• 2/7/2019: I should have added this item earlier. On 1/28, one of our course producers, Liuhan Huang, posted to the class Piazza, saying that she will be out of town and will not be able to hold helpdesk hours on 1/29, 1/31, 2/5, 2/7, and 2/12.

  • 12/12/2018:
    • Watch this area for important announcements.

    • To get user ID and password for accessing protected area of this web site, please visit the request access page after semester starts and submit the requested information. (You do not have to be registered for the course to get the password. You just need to have an USC e-mail address.)

    • Please do not send request to join the class Piazza Forum until after the first lecture.
The prerequisite for this course is CSCI 201 (Principles of Software Development). Please see the CS Course Catalog for information about CSCI 201.

According to the CS Course Catalog, the prerequisite for CSCI 201 is CSCI 104L, and the prerequisite for CSCI 104L is CSCI 103L. Therefore, you will be expected to have had at least two semesters of experience programming in C++ from these courses.

In addition, a corequisite of CSCI 104L is CSCI 170, and graphs and basic graph algorithms are covered in CSCI 170. Therefore, you will be expected to be familiar with graph representations (e.g., nodes and edges for abstract representation, adjacency list data structure, etc.) and basic graph algorithms such as breadth-first-search (BFS).

All programming assignments are to be done in standard C++ (i.e., c++11, c++14, etc.). No other programming languages will be accepted. (Sorry, no Java, no Python.) All networking related programming are to be done in C (i.e., without C++ socket libraries). C is a proper subset of standard C++. If you know standard C++, you already know C.

Your program must compile and run with a Makefile either on nunki.usc.edu or on a 32-bit Ubuntu 16.04 machine running inside VirtualBox. Grading for programming assignments can ONLY be done on nunki.usc.edu (which runs a Unix operating system) or on a 32-bit Ubuntu 16.04 machine running inside VirtualBox. Even if you can demonstrate that your code runs perfectly on some other system, it cannot be considered for grading and you won't get any partial credit for it. If you are not familiar with Unix, please read Unix for the Beginning Mage, a tutorial written by Joe Topjian. You can also visit UNIX Tutorial for Beginners or Learn tcsh in Y Minutes. If you knew how to use Unix/Linux before and just need a refresher, please review a summary of some commonly used Unix commands. It's a good idea to be familiar with the Unix/Linux development environment (vi/pico/emacs, gcc/g++, make, etc.) One good way to start is to install Ubuntu Linux into a Virtual Machine on your laptop/desktop and start using it with the very first programming assignment. If you are comfortable with commandline interface to Linux/Unix systems (i.e., without a desktop), you can also try VagrantBox and use it for your programming assignments.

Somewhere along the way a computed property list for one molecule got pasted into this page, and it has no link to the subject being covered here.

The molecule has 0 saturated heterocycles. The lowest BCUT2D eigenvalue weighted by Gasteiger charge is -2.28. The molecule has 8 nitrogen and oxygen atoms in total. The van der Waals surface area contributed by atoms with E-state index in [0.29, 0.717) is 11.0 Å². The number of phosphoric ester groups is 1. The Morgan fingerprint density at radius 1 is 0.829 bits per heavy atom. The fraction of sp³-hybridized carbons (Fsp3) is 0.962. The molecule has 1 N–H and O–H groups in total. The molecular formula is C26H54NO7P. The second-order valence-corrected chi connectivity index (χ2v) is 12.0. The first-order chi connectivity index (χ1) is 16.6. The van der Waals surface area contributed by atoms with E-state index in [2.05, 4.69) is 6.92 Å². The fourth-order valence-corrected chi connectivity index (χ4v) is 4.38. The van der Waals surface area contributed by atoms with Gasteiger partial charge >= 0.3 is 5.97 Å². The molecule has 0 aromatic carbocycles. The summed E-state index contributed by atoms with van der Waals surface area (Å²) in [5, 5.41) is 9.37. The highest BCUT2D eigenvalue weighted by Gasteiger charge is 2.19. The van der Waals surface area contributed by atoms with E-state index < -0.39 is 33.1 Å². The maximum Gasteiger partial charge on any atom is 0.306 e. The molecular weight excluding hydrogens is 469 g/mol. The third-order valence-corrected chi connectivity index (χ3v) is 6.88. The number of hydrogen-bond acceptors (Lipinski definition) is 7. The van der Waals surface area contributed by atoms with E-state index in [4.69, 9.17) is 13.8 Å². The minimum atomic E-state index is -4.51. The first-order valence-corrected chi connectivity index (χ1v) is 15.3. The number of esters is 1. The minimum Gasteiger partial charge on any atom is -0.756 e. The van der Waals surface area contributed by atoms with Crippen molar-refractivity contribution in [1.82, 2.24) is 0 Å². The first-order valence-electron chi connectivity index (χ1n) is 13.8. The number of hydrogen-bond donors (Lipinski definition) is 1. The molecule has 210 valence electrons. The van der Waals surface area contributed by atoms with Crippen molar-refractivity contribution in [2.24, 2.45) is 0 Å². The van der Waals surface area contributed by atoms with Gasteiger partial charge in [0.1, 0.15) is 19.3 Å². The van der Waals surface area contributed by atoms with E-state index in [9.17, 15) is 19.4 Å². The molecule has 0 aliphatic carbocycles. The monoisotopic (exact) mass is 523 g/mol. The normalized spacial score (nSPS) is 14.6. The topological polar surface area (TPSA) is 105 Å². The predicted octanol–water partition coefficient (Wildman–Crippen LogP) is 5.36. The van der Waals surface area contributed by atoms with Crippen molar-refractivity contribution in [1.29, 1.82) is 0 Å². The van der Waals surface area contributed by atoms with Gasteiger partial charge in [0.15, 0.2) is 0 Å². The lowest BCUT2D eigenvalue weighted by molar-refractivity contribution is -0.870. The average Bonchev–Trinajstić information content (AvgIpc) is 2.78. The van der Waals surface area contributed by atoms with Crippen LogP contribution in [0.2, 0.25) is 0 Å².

If a student registered late for this class or could not be present at the beginning of the semester, he/she is still required to turn all the assignments on time or he/she will receive a score of 0 for these assignments. No exceptions!